Jackson County

Gautier’s first black councilman didn’t just win the election, he won big

Gautier’s new Ward 2 Councilman Richard ‘DJ’ Jackson campaigns for the runoff.
Gautier’s new Ward 2 Councilman Richard ‘DJ’ Jackson campaigns for the runoff.

The face of Gautier is changing.

Richard “D.J.” Jackson, who is black, was elected to the City Council on Tuesday night. It’s a first for Gautier.

When the Sun Herald asked Jackson if it was too old-fashioned to point that out, he said, “Sure it’s old-fashioned, but it gets blacks’ attention. They don’t actually know Gautier has never had a black American on the board.”

It’s been a long time coming, and Jackson has been part of the growth in the city that was incorporated in 1986. The black community that started out as one isolated neighborhood in the heart of town has grown and spread to the point that he could be elected in a ward that doesn’t even include that old neighborhood.

And not just barely elected. He stomped it, taking 63 percent of the vote.

“People want change,” he said, “so popularity isn’t what it’s about. They want someone who will fight for and change the community, make a difference. They want to see the condition of the city change. We can only do better.”

For so long, we were very much a minority. When Gautier first started, there was only one black neighborhood.

Richard Jackson, new Ward 2 councilman

Jackson, 46, lives in College Park, a subdivision that had few black residents when he was growing up. That has changed dramatically. He said his mother has a house there too, and cousins live nearby.

Even though the 2010 Census indicated middle-class blacks were leaving one city in Jackson County and moving to Gautier, he said he doesn’t see that as the big factor in this election.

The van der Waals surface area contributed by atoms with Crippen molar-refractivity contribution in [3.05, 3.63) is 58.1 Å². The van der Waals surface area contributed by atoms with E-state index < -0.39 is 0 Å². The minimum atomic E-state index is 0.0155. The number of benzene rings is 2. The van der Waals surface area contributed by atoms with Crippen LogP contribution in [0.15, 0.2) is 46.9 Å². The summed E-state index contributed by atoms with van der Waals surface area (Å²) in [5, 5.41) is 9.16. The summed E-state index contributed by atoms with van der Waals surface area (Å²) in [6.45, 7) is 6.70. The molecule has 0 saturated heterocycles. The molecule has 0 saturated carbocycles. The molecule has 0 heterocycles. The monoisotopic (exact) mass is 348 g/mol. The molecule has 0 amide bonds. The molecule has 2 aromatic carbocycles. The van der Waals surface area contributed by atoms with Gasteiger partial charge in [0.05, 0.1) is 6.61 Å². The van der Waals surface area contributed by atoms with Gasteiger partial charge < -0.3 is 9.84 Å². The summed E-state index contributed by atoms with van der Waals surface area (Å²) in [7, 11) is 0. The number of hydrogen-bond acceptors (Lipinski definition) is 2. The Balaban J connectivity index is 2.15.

He said people with families in Gautier — born and raised here as he is, established in a church and raising families — are the key to growing the black community. He said his family tree in Gautier goes back 130 years.

“For so long, we were very much a minority in Gautier. When the city first started, there was only one black neighborhood,” he said.

It was called Ghost Town because it didn’t have street lights and was dark at night, he said. Now his home, in Ward 2, has nearly a half-dozen subdivisions that are predominantly black. His ward starts at Dolphin Road and moves east, past Ladnier Road.

So Jackson, who makes his living as a sound-equipment supplier for events and by providing contract security for companies has stepped into the role of city leader. He said it wasn’t really that big a step from helping at Boys & Girls Club events or giving freely to good causes in town.

He said he wants to be part of the change and to help give the city new businesses; places to eat and buy clothes; pee-wee basketball; and a place for families to gather.

He also pointed out his uniqueness may be short-lived, because there are more black candidates in the June 6 general election in Gautier — two wards and the councilman at-large.

The city just changed out its mayor, he said, and voters appear to be looking for new faces and new blood to lead.

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